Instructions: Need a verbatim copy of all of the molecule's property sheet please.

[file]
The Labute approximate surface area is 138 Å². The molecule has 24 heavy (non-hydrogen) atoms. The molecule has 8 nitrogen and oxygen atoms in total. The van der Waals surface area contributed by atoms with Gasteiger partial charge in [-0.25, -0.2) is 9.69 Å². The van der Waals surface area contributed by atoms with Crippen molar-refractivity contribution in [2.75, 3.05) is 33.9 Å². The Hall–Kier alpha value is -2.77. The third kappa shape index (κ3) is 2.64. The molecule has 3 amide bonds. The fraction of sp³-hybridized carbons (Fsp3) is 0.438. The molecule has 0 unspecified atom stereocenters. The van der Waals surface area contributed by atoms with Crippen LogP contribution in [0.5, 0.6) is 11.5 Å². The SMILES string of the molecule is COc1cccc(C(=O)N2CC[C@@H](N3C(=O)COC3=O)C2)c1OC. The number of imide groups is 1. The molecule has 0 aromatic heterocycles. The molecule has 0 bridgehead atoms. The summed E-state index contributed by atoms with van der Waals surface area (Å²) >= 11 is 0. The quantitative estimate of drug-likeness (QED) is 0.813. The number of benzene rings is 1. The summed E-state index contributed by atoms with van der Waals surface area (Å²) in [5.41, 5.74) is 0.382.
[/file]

The Labute approximate surface area is 138 Å². The molecule has 24 heavy (non-hydrogen) atoms. The molecule has 8 nitrogen and oxygen atoms in total. The van der Waals surface area contributed by atoms with Gasteiger partial charge in [-0.25, -0.2) is 9.69 Å². The van der Waals surface area contributed by atoms with Crippen molar-refractivity contribution in [2.75, 3.05) is 33.9 Å². The Hall–Kier alpha value is -2.77. The third kappa shape index (κ3) is 2.64. The molecule has 3 amide bonds. The fraction of sp³-hybridized carbons (Fsp3) is 0.438. The molecule has 0 unspecified atom stereocenters. The van der Waals surface area contributed by atoms with Crippen LogP contribution in [0.5, 0.6) is 11.5 Å². The SMILES string of the molecule is COc1cccc(C(=O)N2CC[C@@H](N3C(=O)COC3=O)C2)c1OC. The number of imide groups is 1. The molecule has 0 aromatic heterocycles. The molecule has 0 bridgehead atoms. The summed E-state index contributed by atoms with van der Waals surface area (Å²) >= 11 is 0. The quantitative estimate of drug-likeness (QED) is 0.813. The number of benzene rings is 1. The summed E-state index contributed by atoms with van der Waals surface area (Å²) in [5.41, 5.74) is 0.382.